developed countries

8
Types of Pesticides
  • About 2.5 million tons of pesticides are used
    yearly, worldwide.
  • In the United States, about 630 different
    biologically active (pest-killing) ingredients
    and 1,820 inert (inactive) ingredients are mixed
    to make 25,000 different pesticide products.
  • DDT 1939, Entomologist Paul Mueller discovered
    that DDT (dichlorodiphenyltrichloroethane) was a
    potent insecticide. It soon became the worlds
    most-used pesticide. Awarded a Nobel Prize in
    1948.
  • Broad-spectrum agents toxic to many species
  • Selective-spectrum agents effective against a
    narrowly defined group of organisms.

9
Types of Pesticides
10
Types of Pesticides
  • 1. Persistence the length of time in which
    pesticides remain deadly in the environment this
    may vary from days to years.
  • 2. Biomagnification the process by which toxins
    accumulate the higher you go in the food chain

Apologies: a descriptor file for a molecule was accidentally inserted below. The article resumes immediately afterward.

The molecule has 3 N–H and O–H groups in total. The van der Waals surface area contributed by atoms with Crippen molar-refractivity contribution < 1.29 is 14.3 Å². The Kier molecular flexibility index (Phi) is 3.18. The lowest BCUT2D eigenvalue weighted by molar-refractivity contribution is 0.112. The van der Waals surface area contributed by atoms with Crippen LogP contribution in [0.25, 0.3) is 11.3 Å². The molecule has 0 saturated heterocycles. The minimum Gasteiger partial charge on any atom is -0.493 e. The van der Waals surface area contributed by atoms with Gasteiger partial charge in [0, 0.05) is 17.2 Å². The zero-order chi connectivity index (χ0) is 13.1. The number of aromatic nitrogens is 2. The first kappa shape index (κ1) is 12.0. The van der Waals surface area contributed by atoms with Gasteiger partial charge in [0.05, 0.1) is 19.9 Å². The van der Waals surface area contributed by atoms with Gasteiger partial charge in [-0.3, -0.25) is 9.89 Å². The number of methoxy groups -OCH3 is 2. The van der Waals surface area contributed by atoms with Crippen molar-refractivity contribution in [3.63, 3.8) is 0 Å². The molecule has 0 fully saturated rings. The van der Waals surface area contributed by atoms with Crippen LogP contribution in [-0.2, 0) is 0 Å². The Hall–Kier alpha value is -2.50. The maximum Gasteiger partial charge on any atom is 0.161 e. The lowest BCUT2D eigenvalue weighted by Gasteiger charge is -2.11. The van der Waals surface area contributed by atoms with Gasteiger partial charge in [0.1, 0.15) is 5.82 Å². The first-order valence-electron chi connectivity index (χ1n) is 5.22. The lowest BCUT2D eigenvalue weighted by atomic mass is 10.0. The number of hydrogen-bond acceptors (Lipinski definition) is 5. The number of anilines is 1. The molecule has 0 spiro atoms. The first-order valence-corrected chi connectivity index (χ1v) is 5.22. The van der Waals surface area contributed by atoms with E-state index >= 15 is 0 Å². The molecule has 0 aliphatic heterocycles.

(generally because the toxin is not water soluble
    and therefore not easily excreted).

11
Pesticide Types Chemical Structure
  • o Inorganic pesticides (e.g. arsenic, copper,
    lead and mercury)
  • Generally highly toxic
  • Remain in soil forever
  • Generally neurotoxins

12
Types of Pesticides
  • Natural organic pesticides (botanicals)
  • Extracted from plants
  • Nicotine toxic to a broad spectrum of organisms
  • Rotenone used to kill fish
  • Turpentine and phenols effective pesticides

13
Types of Pesticides
  • Fumigants (e.g. carbon tetrachloride, carbon
    disulfide)
  • Generally small molecules
  • Gasify easily
  • Penetrate rapidly into a variety of materials
  • Used to sterilize soil
  • Prevent decay or rodent and insect infestations
    of stored grain
  • Very dangerous to workers who apply them
  • Use has been curtailed or banned altogether

14
Types of Pesticides
  • - Chlorinated Hydrocarbons (organochlorines)